New book to improve and promote science with citizens
The new open access book The Science of Citizen Science bundles insights into science that is conducted together with citizens, to promote this growing form of science.
‘Citizen science is a growing field in which the public and collaborate to acquire new knowledge. Also, it connects people with science and scientists with society,’ says Anne Land-Zandstra, a researcher of citizen science at the Science Communication and Society department at the Institute of Biology Leiden. She is co-editor and one of the authors of The Science of Citizen Science. The book was published online on 12 January and available via open access.
Citizen science involves people in scientific research who are not working as scientists. Not as a test subject, but, for example, as a data collector. By participating in this type of research, people learn more about animal and plant species, for instance. They search for galaxies or learn more about history. At the same time, citizen science provides scientific or social insights that would not have been possible without the cooperation of citizen scientists. Citizen science is increasingly recognised; the scientific results are appreciated, as is the increase in scientific literacy. A win-win situation.
Strengths and barriers
The book The Science of Citizen Science deals with the aspects of citizen science and its strengths and relevant barriers. The introductory part defines what is and what is not citizen science and what contribution it can make in the natural sciences, social sciences and humanities. This part includes, for example, ethical questions about data handling and personal rights. The second part discusses what the collaboration between researchers and volunteers might look like, and offers suggestions to increase inclusion and diversity. The final part presents and discusses practical tools, and how to evaluate citizen science.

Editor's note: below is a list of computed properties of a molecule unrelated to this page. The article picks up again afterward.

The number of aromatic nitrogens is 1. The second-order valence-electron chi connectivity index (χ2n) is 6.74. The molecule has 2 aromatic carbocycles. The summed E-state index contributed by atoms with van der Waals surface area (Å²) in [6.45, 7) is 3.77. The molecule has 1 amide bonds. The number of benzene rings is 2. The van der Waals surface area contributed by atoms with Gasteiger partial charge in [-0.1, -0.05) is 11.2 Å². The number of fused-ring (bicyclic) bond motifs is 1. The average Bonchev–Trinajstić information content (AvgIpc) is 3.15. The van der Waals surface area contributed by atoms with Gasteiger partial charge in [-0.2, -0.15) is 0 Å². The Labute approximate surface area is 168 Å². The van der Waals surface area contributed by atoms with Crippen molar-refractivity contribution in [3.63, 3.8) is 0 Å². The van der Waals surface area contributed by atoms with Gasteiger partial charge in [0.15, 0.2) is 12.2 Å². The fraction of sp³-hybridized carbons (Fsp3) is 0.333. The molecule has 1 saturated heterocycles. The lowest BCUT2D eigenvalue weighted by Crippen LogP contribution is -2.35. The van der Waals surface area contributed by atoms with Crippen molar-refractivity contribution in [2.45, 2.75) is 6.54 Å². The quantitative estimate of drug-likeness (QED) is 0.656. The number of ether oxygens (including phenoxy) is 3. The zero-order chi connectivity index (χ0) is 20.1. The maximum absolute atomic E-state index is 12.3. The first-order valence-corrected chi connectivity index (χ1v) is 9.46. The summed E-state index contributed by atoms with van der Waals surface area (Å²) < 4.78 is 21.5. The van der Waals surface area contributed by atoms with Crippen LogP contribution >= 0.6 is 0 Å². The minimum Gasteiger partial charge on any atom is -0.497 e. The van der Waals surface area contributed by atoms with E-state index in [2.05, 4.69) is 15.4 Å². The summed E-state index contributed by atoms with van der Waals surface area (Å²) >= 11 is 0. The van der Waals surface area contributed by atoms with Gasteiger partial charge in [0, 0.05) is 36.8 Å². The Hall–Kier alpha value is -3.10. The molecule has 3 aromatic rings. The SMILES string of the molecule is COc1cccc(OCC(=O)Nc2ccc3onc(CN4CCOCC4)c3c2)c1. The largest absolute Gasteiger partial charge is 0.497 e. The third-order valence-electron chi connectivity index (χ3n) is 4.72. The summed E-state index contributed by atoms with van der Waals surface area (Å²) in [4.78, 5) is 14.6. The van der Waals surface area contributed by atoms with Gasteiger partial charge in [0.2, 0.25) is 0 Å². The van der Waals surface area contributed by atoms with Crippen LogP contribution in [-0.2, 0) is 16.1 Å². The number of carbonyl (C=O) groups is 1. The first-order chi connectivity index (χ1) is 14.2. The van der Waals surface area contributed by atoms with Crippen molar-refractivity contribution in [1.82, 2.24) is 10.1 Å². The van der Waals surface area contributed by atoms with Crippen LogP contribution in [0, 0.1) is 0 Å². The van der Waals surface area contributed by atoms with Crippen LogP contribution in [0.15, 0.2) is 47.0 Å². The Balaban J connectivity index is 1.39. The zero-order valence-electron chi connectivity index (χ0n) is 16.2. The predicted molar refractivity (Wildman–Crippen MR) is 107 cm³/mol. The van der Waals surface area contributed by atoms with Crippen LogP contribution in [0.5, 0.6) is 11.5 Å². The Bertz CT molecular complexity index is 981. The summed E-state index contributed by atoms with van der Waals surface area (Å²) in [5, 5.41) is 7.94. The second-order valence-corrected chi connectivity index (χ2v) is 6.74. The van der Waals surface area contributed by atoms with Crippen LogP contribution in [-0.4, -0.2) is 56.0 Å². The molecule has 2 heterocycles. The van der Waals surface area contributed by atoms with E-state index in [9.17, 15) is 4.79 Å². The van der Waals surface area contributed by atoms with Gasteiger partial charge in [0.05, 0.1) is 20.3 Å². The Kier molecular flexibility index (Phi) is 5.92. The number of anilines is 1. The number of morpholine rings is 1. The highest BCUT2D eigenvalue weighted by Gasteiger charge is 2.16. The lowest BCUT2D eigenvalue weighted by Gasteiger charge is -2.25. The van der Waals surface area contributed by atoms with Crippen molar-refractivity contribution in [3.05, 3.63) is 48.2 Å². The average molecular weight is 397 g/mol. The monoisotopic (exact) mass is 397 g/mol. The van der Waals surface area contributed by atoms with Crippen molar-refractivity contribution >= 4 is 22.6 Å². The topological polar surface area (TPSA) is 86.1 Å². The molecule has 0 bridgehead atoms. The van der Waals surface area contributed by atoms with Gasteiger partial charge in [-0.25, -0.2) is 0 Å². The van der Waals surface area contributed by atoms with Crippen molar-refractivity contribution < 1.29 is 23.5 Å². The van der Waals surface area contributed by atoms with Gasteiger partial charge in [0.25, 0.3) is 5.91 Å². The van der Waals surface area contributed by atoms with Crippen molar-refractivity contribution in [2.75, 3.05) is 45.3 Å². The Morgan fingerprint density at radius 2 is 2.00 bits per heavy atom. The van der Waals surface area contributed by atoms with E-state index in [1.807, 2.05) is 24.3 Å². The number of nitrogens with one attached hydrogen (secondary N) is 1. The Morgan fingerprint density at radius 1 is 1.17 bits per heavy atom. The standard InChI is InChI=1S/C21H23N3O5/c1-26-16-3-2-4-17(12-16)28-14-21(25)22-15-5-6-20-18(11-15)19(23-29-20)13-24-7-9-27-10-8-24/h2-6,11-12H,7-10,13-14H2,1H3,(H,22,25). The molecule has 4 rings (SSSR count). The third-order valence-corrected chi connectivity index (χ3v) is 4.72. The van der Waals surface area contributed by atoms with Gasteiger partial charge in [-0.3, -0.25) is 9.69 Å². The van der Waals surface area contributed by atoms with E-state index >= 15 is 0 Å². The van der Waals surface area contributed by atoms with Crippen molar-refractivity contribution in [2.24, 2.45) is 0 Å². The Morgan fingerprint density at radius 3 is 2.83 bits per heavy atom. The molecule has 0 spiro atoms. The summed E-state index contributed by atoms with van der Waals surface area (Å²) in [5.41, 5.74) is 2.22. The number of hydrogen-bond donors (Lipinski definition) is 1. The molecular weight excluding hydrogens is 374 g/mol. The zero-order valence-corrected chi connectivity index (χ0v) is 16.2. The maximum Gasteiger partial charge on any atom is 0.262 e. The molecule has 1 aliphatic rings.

Stimulating creativity and innovation
The book is the work of the COST (Cooperation in Science and Technology in Europe) Action, which aims to promote creativity, scientific literacy and innovation across Europe through citizen science. More than a hundred authors, scientists and practitioners, from over twenty countries have contributed to the book. ‘The international collaboration within the COST Action was enormously inspiring,’ says Land-Zandstra, both author and vice-chair of the partnership. ‘I am happy that we were able to bundle all that work into this book.’
The book is intended for people who want to know more about the field of citizen science or who want to use it in their research or within their societal organisation. Land-Zandstra: ‘With this book, we also hope to provide a reference work for academic education about citizen science, as it is a very fast-growing field.’
The book The Science of Citizen Science is available open access via Springer.
Source: COST Action
Header image: Volunteers collect data for the project 'Schone Rivieren' (Clean Rivers).